Friday, 31 May 2019
The Polaris III design concept.
Plans to build a more capable and cost-effective research vessel to replace the University’s ageing Polaris II have received a major boost with a NZ$250,000 donation. The donation comes from Trammell S. Crow, a Dallas, Texas-based philanthropist and founder of EarthX, the world’s largest environmental sustainability expo.
Mr Crow says three years ago he spent a day at the University of Otago and was very impressed with the work it is doing on climate change and weather volatility. He was particularly impressed with the work of Honorary Professor Gary Wilson to develop the University’s marine science research.
“We’ve been following Gary for a couple of years now. He’s extremely active and dedicated to his research on the environment, specifically climate change, carbon dioxide and sea levels in the Antarctic, and the Southern Ocean.
“He’s highly committed to his work and we’d like to put up this significant investment and hope that others will follow our example.
“Otago is New Zealand’s preeminent research university, and considering the underlying growth in students wishing to study marine science and climate change, a dedicated faculty needs world-class training facilities.
The Polaris III design concept (aerial view).
Honorary Professor Gary Wilson says Otago has operated a research vessel for more than 30 years and for the past 12 years, the Polaris II has been extending the range and scope of University research through more extensive expeditions, and through teaching more students.
“The Polaris II, is an older wooden vessel, and it needs replacing as research challenges and teaching needs grow. Globally, there has never been a more important time for marine research. Our research requires greater technical capability and our teaching requires on-the-water training across a range of environments with improved technologies.”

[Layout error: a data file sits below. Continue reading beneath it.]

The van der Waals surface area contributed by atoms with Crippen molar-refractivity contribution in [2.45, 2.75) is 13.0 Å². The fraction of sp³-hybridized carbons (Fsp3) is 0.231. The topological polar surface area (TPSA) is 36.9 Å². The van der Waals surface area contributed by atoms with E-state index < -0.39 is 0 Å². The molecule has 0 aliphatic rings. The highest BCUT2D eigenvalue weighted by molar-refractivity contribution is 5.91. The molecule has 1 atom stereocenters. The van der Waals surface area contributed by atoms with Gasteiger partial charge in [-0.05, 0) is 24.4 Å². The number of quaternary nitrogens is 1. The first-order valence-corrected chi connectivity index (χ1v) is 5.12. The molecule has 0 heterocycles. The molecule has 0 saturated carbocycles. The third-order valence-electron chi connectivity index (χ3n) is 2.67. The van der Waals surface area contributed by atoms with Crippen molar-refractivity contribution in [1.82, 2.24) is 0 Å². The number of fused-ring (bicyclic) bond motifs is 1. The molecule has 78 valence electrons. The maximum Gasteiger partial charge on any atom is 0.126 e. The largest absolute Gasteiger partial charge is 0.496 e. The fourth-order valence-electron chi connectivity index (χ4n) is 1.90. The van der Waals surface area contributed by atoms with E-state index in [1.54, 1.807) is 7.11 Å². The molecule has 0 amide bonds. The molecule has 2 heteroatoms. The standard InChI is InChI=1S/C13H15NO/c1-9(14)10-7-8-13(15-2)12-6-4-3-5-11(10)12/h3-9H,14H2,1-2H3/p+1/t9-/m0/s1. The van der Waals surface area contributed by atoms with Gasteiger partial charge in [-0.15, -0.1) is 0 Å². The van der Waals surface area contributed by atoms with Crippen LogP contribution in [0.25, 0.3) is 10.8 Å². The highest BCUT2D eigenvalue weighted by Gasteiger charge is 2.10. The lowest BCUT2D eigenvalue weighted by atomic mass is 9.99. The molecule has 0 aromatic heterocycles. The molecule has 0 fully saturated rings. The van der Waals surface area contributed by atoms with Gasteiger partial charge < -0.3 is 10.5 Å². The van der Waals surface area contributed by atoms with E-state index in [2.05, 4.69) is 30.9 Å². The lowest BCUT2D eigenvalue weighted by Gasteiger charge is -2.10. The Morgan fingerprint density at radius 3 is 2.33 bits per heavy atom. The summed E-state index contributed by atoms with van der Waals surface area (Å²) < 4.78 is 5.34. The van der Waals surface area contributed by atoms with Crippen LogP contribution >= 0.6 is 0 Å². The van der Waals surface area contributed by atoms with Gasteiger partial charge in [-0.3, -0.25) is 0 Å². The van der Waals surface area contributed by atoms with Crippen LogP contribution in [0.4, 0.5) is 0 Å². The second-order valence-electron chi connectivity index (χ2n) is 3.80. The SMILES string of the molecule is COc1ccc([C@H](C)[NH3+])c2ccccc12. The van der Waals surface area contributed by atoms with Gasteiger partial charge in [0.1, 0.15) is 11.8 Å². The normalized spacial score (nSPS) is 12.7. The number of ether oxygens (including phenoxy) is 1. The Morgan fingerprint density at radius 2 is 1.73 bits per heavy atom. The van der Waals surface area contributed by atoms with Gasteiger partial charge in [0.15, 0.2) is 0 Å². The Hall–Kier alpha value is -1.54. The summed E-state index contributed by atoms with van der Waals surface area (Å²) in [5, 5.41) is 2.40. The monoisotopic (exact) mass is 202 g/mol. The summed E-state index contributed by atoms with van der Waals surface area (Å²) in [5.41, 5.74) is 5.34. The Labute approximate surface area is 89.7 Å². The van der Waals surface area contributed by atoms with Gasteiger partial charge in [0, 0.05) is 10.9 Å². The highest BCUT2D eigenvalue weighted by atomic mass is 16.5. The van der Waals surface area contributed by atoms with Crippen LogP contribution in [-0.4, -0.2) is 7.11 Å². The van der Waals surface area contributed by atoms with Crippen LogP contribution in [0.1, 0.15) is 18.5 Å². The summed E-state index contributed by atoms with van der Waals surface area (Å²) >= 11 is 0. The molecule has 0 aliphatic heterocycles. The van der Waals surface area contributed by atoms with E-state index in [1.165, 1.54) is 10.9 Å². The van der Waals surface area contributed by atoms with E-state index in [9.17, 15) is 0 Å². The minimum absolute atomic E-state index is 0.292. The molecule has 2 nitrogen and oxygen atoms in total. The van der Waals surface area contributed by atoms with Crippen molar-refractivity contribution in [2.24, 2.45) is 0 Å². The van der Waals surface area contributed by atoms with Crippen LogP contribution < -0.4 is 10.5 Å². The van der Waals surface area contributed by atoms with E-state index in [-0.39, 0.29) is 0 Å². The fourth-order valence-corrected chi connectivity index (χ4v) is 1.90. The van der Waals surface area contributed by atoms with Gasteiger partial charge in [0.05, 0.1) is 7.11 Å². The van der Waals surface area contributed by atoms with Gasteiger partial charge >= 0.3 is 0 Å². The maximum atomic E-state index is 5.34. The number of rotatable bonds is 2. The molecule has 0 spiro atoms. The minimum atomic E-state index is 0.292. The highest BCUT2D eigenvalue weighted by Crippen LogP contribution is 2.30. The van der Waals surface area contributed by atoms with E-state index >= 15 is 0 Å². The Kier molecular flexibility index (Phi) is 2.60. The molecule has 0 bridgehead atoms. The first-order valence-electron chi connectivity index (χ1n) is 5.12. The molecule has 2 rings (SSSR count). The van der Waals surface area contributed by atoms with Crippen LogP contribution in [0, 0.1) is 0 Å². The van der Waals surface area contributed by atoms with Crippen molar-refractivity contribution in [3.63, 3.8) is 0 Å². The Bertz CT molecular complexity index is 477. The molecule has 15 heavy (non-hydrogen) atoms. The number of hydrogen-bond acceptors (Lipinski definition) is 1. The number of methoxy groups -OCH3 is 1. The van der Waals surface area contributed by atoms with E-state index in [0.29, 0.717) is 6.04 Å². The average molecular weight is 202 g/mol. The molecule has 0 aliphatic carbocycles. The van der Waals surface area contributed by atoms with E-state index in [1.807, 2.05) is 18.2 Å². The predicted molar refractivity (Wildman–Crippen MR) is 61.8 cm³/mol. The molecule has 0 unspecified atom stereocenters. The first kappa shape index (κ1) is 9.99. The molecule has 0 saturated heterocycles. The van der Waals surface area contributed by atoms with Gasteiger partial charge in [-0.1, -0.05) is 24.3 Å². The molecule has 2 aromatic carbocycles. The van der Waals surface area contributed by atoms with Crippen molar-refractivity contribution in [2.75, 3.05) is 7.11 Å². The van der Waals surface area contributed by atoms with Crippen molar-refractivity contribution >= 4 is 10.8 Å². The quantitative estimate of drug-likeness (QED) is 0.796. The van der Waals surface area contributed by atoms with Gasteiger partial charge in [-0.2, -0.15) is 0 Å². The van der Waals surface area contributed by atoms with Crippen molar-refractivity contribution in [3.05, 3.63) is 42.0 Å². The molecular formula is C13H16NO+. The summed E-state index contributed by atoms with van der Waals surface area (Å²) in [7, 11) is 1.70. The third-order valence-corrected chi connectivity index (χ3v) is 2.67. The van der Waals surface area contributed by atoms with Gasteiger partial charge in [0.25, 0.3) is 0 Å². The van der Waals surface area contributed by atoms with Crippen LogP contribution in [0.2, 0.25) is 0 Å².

Polaris II is an ex-longliner converted into an offshore-capable research vessel. Built specifically for West Coast river bars, it was not designed for constant work in the challenging Southern Ocean. It was bought by the University in 2006, and began work in 2007. It has a maximum cruising speed of just 8 knots. It sleeps only 12 and this greatly limits class sizes.
“The University has committed initial funding of $NZ 500,000 for a new research vessel, and is seeking additional support through a fund-raising campaign,” Professor Wilson says.
Marine Science Head of Department Professor Steve Dawson says, “A replacement vessel needs to have more than a single engine, a faster cruising speed, more accommodation (room for 20 people), stronger construction in steel or aluminium, more deck space to allow special purpose containerised labs, a low acoustic signature to minimise disturbance and facilitate acoustic research.”
Pro-Vice-Chancellor Sciences Professor Richard Barker says, “It’s really important that there’s an active marine science programme at Otago, especially as we are the closest university to the Sothern Ocean. We have been ranked number one in the world in oceanography research by Thompson Reuters.
“Honorary Professor Wilson has recently been appointed General Manager Strategy and Chief Scientist at GNS and we hope that this will mean stronger ties with GNS.
“Our students have submitted more than 40 theses from their graduate work on the Polaris II. We have brought together chemists, geologists, biologists, ecologists, and physicists to work together on the global challenge of understanding our changing world and engaging wider communities – particularly industry in taking action,” Professor Barker says.
Otago graduate and US based finance expert, Greenstone Capital Management Partners Chris White says, “We are passionate about this critical area of study, and investing in a new boat that will directly increase and enhance the capability and publications/critical research carried out by the University. We know that more than 100 published research papers are due to the work done on Polaris II, and we think strategically it makes a replacement vessel one of the most important assets for the University. Anyone considering donating to it can get a high level of critical research/publications from their donation.
“That and saving the planet is about the most important thing we can do!”
Last month the Director of the University’s Development and Alumni Relations Office Shelagh Murray and Professor Wilson, at Mr Crow’s invitation, managed a stand at EarthX to promote the University’s research into environmental sustainability.
EarthX is a non-profit organisation focused on environmental education and awareness. Its annual expo brings together environmental organisations, businesses, academic institutions, government agencies from around the world.
“It was wonderful having the University at EarthX. We were the only university outside the United States to have a stand there, and it is an amazing event,” Ms Murray says.
The Polaris III design concept (bow view).
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